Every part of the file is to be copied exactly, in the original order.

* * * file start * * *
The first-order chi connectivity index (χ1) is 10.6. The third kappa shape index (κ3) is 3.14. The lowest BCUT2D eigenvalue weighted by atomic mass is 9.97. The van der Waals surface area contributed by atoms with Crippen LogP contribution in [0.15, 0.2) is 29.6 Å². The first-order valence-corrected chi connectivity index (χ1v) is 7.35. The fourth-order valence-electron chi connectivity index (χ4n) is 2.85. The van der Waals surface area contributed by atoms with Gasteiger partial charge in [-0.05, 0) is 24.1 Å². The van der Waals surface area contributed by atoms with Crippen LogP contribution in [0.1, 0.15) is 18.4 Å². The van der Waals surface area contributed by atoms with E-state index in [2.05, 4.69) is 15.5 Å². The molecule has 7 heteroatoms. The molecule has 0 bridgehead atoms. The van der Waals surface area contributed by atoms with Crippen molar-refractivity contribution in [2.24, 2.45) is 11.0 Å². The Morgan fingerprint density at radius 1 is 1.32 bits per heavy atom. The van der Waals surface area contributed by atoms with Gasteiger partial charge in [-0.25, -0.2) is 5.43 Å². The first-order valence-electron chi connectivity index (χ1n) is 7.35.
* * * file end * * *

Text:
The first-order chi connectivity index (χ1) is 10.6. The third kappa shape index (κ3) is 3.14. The lowest BCUT2D eigenvalue weighted by atomic mass is 9.97. The van der Waals surface area contributed by atoms with Crippen LogP contribution in [0.15, 0.2) is 29.6 Å². The first-order valence-corrected chi connectivity index (χ1v) is 7.35. The fourth-order valence-electron chi connectivity index (χ4n) is 2.85. The van der Waals surface area contributed by atoms with Gasteiger partial charge in [-0.05, 0) is 24.1 Å². The van der Waals surface area contributed by atoms with Crippen LogP contribution in [0.1, 0.15) is 18.4 Å². The van der Waals surface area contributed by atoms with E-state index in [2.05, 4.69) is 15.5 Å². The molecule has 7 heteroatoms. The molecule has 0 bridgehead atoms. The van der Waals surface area contributed by atoms with Crippen molar-refractivity contribution in [2.24, 2.45) is 11.0 Å². The Morgan fingerprint density at radius 1 is 1.32 bits per heavy atom. The van der Waals surface area contributed by atoms with Gasteiger partial charge in [-0.25, -0.2) is 5.43 Å². The first-order valence-electron chi connectivity index (χ1n) is 7.35.